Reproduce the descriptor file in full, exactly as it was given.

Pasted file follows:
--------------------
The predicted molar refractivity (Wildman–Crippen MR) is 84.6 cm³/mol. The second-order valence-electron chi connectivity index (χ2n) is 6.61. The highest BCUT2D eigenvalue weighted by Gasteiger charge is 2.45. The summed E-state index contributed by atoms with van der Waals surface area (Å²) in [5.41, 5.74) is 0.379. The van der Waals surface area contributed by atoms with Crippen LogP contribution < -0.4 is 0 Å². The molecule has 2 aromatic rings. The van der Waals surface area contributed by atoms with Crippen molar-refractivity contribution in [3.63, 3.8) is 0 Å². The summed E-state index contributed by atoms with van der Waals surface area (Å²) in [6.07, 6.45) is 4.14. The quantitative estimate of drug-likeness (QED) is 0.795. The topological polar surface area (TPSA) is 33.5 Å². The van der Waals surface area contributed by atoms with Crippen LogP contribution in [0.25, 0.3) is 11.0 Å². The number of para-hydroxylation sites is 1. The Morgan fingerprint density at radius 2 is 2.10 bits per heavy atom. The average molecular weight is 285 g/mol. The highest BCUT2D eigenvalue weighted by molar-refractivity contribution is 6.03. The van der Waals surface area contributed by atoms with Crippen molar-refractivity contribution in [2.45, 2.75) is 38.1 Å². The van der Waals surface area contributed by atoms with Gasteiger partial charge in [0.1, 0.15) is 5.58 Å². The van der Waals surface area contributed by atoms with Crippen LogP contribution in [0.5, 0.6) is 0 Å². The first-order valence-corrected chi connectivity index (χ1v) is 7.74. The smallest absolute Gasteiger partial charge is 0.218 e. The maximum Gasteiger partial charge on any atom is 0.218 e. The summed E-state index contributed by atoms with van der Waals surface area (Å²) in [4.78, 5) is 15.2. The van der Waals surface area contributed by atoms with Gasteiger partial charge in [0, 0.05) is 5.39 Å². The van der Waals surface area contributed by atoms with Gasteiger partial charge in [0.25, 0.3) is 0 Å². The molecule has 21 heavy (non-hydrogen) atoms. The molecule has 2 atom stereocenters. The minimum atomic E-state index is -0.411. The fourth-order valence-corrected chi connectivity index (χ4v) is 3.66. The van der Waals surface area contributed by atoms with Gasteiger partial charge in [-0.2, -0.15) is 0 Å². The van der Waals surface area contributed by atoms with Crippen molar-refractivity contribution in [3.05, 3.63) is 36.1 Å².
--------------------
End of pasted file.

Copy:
The predicted molar refractivity (Wildman–Crippen MR) is 84.6 cm³/mol. The second-order valence-electron chi connectivity index (χ2n) is 6.61. The highest BCUT2D eigenvalue weighted by Gasteiger charge is 2.45. The summed E-state index contributed by atoms with van der Waals surface area (Å²) in [5.41, 5.74) is 0.379. The van der Waals surface area contributed by atoms with Crippen LogP contribution < -0.4 is 0 Å². The molecule has 2 aromatic rings. The van der Waals surface area contributed by atoms with Crippen molar-refractivity contribution in [3.63, 3.8) is 0 Å². The summed E-state index contributed by atoms with van der Waals surface area (Å²) in [6.07, 6.45) is 4.14. The quantitative estimate of drug-likeness (QED) is 0.795. The topological polar surface area (TPSA) is 33.5 Å². The van der Waals surface area contributed by atoms with Crippen LogP contribution in [0.25, 0.3) is 11.0 Å². The number of para-hydroxylation sites is 1. The Morgan fingerprint density at radius 2 is 2.10 bits per heavy atom. The average molecular weight is 285 g/mol. The highest BCUT2D eigenvalue weighted by molar-refractivity contribution is 6.03. The van der Waals surface area contributed by atoms with Crippen molar-refractivity contribution in [2.45, 2.75) is 38.1 Å². The van der Waals surface area contributed by atoms with Gasteiger partial charge in [0.1, 0.15) is 5.58 Å². The van der Waals surface area contributed by atoms with Crippen LogP contribution in [0.5, 0.6) is 0 Å². The first-order valence-corrected chi connectivity index (χ1v) is 7.74. The smallest absolute Gasteiger partial charge is 0.218 e. The maximum Gasteiger partial charge on any atom is 0.218 e. The summed E-state index contributed by atoms with van der Waals surface area (Å²) in [4.78, 5) is 15.2. The van der Waals surface area contributed by atoms with Gasteiger partial charge in [0, 0.05) is 5.39 Å². The van der Waals surface area contributed by atoms with Gasteiger partial charge in [0.25, 0.3) is 0 Å². The molecule has 21 heavy (non-hydrogen) atoms. The molecule has 2 atom stereocenters. The minimum atomic E-state index is -0.411. The fourth-order valence-corrected chi connectivity index (χ4v) is 3.66. The van der Waals surface area contributed by atoms with Gasteiger partial charge in [-0.2, -0.15) is 0 Å². The van der Waals surface area contributed by atoms with Crippen molar-refractivity contribution in [3.05, 3.63) is 36.1 Å².